|Page (7) of 10 - 09/17/04||email article||print page|
Digital Intermediate: Inner WorkingsHere's the industry guru telling us how DI really works in the film industry today -- and tomorrow
DMN: How you think this will end up? How big will a movie's file size be? Will it be a hundred gigs? 300 gigs? Terabytes?
Wright: Right now, a typical uncompressed 2K resolution movie will be over 2 terabytes. That's 2000 gigabytes.
DMN: That's an unwieldy amount of data. So that could be compressed to about 600 gigs and still retain enough quality for theatrical exhibition, right?
Wright: Yes, but it becomes a question of how much do you want to compress it? How fast can you transmit it? And those are all moving targets. We have to all agree on our standards and we all have to be willing to buy the gear. So it's a big, messy problem that they're going to wrangle on probably for another few years. It's technically doable right now.
DMN: It's just that it would cost, say, five million dollars to send it out, and it's cheaper to get all those trucks to take the canisters of film all over the country.
Wright: You might see the thing burned onto a short stack of DVDs first. That could be the first incarnation of the digital cinema.
DMN: So it would just be a smaller physical object that's being carried.
Wright: Yes, A smaller stack of film rolls. But there you have some major piracy issues to worry about. So it's possible that digital cinema may first be a stack of DVDs six inches thick. But that's certainly much better than a trunkload of film rolls.
DMN: Tell us what you're working on right now.
Wright: Blade 3, and we just finished Ray, the Ray Charles movie, which used to be called Unchain My Heart. We have about three or four movies in the pipe -- I can't go into them until the contracts are laid and the work has started.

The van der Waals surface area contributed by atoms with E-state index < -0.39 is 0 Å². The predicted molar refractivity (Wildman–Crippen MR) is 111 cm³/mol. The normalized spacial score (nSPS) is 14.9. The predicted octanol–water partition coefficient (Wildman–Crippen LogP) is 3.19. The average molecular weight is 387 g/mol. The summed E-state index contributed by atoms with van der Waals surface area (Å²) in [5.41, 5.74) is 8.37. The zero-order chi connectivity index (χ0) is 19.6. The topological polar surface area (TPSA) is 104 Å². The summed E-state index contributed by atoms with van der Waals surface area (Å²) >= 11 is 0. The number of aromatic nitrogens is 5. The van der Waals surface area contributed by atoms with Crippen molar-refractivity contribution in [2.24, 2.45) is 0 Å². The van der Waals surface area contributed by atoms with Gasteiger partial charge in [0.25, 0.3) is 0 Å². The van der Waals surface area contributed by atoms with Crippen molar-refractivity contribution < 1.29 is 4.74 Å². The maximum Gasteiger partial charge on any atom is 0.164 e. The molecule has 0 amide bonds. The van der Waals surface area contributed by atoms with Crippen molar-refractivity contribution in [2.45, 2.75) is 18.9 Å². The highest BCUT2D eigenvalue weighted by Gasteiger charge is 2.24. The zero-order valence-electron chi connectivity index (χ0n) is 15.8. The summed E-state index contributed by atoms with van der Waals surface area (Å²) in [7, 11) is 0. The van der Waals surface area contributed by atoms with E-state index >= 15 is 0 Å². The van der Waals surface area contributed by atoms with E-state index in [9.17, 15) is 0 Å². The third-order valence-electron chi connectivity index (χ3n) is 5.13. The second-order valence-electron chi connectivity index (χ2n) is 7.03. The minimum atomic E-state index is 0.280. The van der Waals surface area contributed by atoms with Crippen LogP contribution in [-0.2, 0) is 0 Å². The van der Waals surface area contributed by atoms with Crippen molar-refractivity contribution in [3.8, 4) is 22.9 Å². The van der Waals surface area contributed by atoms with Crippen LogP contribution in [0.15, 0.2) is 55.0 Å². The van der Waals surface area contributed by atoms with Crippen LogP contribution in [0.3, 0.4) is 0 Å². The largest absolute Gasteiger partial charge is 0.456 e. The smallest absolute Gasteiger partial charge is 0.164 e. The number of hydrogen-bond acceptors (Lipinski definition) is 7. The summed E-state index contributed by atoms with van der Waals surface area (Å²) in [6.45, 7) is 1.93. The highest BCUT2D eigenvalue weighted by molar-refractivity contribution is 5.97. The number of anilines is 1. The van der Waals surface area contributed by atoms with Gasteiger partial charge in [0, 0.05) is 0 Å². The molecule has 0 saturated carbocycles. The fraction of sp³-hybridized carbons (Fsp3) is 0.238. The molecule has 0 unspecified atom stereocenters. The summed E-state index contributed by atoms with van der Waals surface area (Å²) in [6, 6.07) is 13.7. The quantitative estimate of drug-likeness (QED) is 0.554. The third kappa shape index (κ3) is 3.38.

DMN: What is your role in these films when they come into your production house? What do you do?
Wright: I'm the technical director for the digital intermediate process. The short form of the story is, I solve digital imaging problems, of which there are many [they laugh]. I also will execute some visual effects shots and the digital opticals. I might even do the titling for the movie.
DMN: That's a fun thing -- an art form unto itself.
Wright: Indeed. I also talk to the client a lot becauseDI is new, and the clients have a lot of questions. I'm good at explaining things to them.
DMN: I noticed that. [They laugh]
Wright: So, client consultation. The DI process changes things at their end and they need to know what those changes are. That's why I want to write for this new digital intermediate Web site on Digital Media Net. Just to say, here's what digital intermediate is all about, guys -- for producers and directors and postproduction supervisors and editors, and the lay public who's interested in learning more about what the hell is this stuff.
DMN: Our readers are interested in equipment. What sort of equipment do you use there at LaserPacific and why did you choose it?
Wright: As I mentioned, the Northlight because of its speed and quality. That may not be true one year from now.
DMN: You picked that one over the others -- which ones were you considering?
Wright: There was the Imagica, and the Arri scanner.
DMN: The Arri seems to be pretty popular, too.
Wright: Yes. A lot of people have bought the Arri. We made this purchase [of the Northlight scanner] two years ago. This is a very rapidly-evolving industry. What's hot this year may not be hot next year, so it's possible that the Arri is now the hot scanner.
Related Keywords:Steve Wright, industry veteran, digital effects, feature films, broadcast television commercials, feature film digital intermediate, contribute articles, DMN, Charlie White